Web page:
View Tag: ‘Stelmacovich’
The Wired Audiologist
In his last column, Peter discussed candidacy for wireless microphones. In this issue, he shares some personal strategies he uses in challenging listening situations.
Who Needs a Wireless Microphone?
A colleague recently expressed the opinion that very few of her clients are candidates for additional wireless microphone systems and the number of candidates in her opinion was likely less than 1%. Peter Stelmacovich argues that the reality is the number of potential candidates for adaptive wireless microphones could be as high as 40% and explains why.
Audiology and Acceptance
While there may be many things in life worth complaining about, Peter Stelmacovich explains why his hearing loss isn’t one of them.
The Patient’s Role in Developing a Treatment Plan
In this installment of The Wired Audiologist, Peter explains how engaging the patient as part of the treatment planning process is critical to the success of the plan.
On a recent trip to Paris, Peter Stelmacovich wondered if there may be threats to audiology from new innovations.
Names…My Greatest Nightmare
Peter give us some insight into a particular issue faced by people with hearing loss in his latest column entry called, “Names…My Greatest Nightmare.”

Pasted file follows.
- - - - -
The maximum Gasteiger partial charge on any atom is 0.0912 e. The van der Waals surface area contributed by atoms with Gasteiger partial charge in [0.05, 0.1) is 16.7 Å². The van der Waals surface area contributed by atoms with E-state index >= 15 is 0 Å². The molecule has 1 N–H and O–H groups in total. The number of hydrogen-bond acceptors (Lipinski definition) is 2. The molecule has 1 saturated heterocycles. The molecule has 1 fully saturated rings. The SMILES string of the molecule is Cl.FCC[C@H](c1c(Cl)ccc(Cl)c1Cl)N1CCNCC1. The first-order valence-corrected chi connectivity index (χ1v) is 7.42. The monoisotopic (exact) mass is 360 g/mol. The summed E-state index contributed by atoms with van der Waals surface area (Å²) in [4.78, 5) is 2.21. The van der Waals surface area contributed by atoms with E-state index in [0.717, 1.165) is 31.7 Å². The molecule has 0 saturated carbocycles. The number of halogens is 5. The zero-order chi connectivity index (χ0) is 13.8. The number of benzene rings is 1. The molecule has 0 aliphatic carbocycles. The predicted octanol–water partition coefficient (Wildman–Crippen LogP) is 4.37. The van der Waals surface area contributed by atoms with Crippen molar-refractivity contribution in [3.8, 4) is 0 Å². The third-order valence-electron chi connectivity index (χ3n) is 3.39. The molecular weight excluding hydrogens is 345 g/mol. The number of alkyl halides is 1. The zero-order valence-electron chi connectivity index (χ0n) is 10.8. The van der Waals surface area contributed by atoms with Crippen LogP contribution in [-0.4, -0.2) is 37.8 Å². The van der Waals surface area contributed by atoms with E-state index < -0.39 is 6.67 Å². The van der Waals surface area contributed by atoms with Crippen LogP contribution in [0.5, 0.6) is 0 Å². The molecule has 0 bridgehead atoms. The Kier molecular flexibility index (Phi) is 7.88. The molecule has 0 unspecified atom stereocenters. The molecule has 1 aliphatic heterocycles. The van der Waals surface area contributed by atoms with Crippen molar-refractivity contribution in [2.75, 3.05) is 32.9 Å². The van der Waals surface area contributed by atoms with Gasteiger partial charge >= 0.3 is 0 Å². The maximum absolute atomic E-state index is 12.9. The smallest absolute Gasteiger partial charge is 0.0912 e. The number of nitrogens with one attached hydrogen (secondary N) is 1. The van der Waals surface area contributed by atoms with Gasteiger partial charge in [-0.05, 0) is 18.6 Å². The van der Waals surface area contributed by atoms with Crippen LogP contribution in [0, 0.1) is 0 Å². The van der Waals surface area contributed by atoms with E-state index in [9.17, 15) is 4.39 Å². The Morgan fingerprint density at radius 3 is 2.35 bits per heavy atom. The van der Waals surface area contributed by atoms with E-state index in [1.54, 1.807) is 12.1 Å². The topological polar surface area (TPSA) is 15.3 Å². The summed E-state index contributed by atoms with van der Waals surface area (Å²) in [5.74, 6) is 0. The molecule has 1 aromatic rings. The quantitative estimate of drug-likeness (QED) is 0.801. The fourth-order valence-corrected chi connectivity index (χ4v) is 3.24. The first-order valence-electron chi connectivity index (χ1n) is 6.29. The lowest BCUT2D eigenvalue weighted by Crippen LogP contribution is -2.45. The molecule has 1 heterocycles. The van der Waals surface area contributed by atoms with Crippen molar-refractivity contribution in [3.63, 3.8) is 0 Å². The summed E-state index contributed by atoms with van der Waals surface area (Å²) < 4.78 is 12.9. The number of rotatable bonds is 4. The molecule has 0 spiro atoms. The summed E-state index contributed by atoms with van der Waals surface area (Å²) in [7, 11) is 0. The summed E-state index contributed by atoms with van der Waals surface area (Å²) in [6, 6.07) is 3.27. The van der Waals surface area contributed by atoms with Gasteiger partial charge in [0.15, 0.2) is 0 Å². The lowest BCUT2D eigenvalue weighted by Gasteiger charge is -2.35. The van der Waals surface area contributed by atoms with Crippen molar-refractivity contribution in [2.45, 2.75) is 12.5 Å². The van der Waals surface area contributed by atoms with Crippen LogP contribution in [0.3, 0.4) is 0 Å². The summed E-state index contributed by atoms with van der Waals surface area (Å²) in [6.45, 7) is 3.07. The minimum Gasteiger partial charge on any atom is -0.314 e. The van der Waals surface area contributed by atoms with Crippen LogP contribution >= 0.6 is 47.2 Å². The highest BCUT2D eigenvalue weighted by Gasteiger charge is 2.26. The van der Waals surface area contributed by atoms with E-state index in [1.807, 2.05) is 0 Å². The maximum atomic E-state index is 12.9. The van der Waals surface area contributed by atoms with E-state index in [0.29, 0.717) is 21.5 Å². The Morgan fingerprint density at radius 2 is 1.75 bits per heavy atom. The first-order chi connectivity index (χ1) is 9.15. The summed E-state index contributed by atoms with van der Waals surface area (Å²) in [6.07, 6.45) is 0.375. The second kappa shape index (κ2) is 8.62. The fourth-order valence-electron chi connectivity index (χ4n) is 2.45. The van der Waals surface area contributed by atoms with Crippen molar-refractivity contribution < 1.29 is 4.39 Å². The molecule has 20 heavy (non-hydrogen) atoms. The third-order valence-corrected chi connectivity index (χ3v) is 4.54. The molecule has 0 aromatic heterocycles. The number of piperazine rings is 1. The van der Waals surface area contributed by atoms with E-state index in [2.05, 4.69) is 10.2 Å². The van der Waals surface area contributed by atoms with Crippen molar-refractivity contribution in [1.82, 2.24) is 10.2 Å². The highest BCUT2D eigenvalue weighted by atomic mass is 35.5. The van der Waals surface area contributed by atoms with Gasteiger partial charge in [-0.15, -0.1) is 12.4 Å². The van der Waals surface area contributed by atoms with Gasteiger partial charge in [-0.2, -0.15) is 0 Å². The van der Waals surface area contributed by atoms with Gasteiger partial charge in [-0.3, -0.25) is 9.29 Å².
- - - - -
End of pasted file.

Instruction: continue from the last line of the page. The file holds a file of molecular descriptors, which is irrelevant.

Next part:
From Good to Great and the Right to Hear Everything
Peter writes that his fellow audiologist the skills and the technology to achieve great results but need to become less complacent to achieve great things.
A Conversation with an Audiologist
Peter recently had the pleasure of chatting with an audiologist who has incorporated speech perception in noise testing as part of her regular clinical protocol.
A Treatment Planning Checklist
In Peter’s last column he discussed the value and importance of incorporating speech-in-noise testing into an audiologist’s standard set of assessments. Now he tells us how to develop a treatment plan with this information.
The Value of Speech in Noise Assessments
In this installment of The Wired Audiologist, Peter Stelmacovich outlines why he believes that performing speech in noise assessments have a huge number of benefits for both the audiologist and the client.
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